we may, with an easy conscience, dismiss the theory, of Treitschkc that
war is a health-giving tonic which
Providence must he expected constantly to offer to the human race for
its own good. Apart altogether
from thc hopes wc entertain for thc
victory in this war of a cause which
wc believe to be just, we may desire
in the interests of all mankind' that
its issue should discredit.by defeat ,a
theory| which is noxious as well as
baseless. " The future progress of
mankind is to be sought, not through
thc strifes and hatreds of thc nations,
but rather by their friendly co-operation in the healing and enlightening
works of peace, and in' the growth of
a spirit of friendship and mutual confidence which-removes the causes of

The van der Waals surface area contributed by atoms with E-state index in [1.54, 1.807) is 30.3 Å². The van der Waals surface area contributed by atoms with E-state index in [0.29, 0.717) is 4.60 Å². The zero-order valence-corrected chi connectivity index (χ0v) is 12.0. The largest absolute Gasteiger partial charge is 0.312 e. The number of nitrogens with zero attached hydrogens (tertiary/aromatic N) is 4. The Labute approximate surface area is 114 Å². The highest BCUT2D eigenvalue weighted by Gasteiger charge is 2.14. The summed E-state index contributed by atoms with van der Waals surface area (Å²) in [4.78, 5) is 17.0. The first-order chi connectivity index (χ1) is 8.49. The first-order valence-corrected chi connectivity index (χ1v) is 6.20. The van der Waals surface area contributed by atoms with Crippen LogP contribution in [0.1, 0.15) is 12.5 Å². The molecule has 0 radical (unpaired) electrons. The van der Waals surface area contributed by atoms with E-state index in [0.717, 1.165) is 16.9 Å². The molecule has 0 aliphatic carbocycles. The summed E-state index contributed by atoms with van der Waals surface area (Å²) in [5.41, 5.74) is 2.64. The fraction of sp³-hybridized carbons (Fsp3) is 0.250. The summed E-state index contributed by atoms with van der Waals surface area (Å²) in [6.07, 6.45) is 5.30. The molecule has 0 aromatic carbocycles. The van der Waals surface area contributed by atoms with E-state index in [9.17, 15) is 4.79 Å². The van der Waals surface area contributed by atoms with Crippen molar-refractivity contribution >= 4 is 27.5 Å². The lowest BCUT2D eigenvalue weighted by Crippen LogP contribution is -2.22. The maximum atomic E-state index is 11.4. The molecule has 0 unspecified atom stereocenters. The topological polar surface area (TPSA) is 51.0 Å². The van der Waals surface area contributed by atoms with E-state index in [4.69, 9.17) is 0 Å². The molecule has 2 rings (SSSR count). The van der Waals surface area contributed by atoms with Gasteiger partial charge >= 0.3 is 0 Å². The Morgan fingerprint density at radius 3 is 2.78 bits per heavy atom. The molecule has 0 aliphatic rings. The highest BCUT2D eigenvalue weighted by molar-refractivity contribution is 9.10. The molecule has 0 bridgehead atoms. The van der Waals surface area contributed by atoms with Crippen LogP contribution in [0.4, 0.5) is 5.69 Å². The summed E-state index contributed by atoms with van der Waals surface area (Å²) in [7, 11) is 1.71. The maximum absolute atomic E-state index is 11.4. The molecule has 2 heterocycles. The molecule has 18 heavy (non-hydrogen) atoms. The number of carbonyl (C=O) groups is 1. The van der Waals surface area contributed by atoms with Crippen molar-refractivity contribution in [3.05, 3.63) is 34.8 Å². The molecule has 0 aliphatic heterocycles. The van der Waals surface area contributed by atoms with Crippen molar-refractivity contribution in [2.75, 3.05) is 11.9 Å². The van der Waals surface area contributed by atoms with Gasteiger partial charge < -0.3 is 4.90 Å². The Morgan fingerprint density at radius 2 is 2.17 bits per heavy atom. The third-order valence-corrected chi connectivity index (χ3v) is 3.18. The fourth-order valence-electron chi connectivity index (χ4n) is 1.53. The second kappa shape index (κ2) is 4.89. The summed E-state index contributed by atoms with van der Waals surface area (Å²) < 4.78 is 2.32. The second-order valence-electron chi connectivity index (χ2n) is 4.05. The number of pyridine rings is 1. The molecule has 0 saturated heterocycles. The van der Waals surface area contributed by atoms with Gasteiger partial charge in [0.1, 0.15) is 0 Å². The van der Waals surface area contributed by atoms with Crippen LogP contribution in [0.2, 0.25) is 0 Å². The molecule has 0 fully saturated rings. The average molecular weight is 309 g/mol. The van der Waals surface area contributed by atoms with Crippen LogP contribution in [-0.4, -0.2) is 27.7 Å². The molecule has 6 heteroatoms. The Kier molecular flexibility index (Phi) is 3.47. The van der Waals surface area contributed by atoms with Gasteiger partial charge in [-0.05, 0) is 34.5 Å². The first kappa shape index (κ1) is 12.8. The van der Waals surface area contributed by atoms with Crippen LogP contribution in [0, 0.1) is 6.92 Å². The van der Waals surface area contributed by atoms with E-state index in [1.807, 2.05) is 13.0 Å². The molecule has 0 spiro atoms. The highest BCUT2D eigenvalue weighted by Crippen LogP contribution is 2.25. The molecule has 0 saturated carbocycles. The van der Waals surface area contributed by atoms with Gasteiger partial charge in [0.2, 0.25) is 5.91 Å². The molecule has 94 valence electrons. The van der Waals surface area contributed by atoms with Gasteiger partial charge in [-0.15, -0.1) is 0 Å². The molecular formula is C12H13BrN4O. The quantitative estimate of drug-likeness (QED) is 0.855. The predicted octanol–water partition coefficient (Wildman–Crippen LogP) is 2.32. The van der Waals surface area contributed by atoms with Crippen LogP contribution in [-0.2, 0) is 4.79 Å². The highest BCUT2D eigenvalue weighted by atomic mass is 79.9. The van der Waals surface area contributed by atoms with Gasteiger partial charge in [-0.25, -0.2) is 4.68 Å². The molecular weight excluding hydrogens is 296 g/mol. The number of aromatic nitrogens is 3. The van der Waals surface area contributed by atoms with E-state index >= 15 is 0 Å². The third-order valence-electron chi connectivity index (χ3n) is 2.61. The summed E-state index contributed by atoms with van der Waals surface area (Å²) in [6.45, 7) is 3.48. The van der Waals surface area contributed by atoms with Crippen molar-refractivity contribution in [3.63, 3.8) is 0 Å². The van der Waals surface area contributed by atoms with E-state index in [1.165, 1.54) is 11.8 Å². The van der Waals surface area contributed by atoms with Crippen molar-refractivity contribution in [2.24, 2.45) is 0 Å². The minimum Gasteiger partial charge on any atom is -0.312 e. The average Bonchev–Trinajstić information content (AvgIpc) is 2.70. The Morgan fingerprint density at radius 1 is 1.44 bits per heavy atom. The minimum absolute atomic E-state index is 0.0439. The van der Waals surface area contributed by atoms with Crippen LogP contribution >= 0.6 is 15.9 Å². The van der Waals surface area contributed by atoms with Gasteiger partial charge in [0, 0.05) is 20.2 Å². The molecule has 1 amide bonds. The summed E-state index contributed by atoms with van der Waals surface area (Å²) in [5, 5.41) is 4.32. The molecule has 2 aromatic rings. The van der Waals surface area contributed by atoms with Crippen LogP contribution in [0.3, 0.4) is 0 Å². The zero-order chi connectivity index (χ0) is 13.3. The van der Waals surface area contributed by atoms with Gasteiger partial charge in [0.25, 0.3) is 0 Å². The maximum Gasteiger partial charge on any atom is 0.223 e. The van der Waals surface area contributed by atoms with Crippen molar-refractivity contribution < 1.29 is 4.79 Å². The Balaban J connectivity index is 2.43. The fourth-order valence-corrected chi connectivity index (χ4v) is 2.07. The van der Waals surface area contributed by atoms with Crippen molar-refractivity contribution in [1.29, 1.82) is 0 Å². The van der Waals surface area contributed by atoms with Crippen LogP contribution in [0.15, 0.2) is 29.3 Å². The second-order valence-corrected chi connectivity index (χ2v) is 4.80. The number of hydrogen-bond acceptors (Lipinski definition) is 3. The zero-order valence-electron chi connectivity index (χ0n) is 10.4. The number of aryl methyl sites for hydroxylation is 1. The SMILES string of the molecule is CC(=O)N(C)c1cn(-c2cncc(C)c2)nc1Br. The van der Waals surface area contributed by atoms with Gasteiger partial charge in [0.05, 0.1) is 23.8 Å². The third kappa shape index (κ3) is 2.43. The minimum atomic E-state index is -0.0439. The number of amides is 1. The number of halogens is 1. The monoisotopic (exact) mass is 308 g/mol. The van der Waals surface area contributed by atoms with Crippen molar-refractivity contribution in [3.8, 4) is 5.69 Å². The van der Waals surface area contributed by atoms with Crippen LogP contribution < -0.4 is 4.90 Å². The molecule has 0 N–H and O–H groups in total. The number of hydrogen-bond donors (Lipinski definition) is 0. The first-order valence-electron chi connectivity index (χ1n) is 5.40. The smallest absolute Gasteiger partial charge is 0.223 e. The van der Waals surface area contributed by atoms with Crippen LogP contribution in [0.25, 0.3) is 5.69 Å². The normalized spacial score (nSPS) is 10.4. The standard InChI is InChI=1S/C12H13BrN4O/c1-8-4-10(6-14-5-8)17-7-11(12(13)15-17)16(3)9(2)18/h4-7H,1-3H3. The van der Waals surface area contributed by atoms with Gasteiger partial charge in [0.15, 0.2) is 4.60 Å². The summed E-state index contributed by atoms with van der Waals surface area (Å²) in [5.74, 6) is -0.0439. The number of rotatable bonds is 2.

war.���The Atlantic Monthly.
Some Have to Keep on Until
They Almost Drop.   How
Mrs. Conley Got Help.
Here is a letter from a "woman "who
had to work, but was too weak and suffered too much to continue. How *ba
regained health :���
Frankfort, Ky. ��� "I suffered somu-ch
"With female weakness that I could not
do my own work,
had to hire it done.
I heard so inuch
about Lydia E. Pinkham's Vegetable*)
Compound that I
tried it. I took three
bottles and I found
it to bo all you
claim. Now I feel as
well as ever I did and
am able to do all my
own work again." I
recommend it to any woman suffering
from female weakness. You may publish my letter if you wish. "���Mrs. JAMES
Conl.ey.516 St. Clair St,Frankfort,Ky.
No woman suffering from any form of
female troubles should lose hope until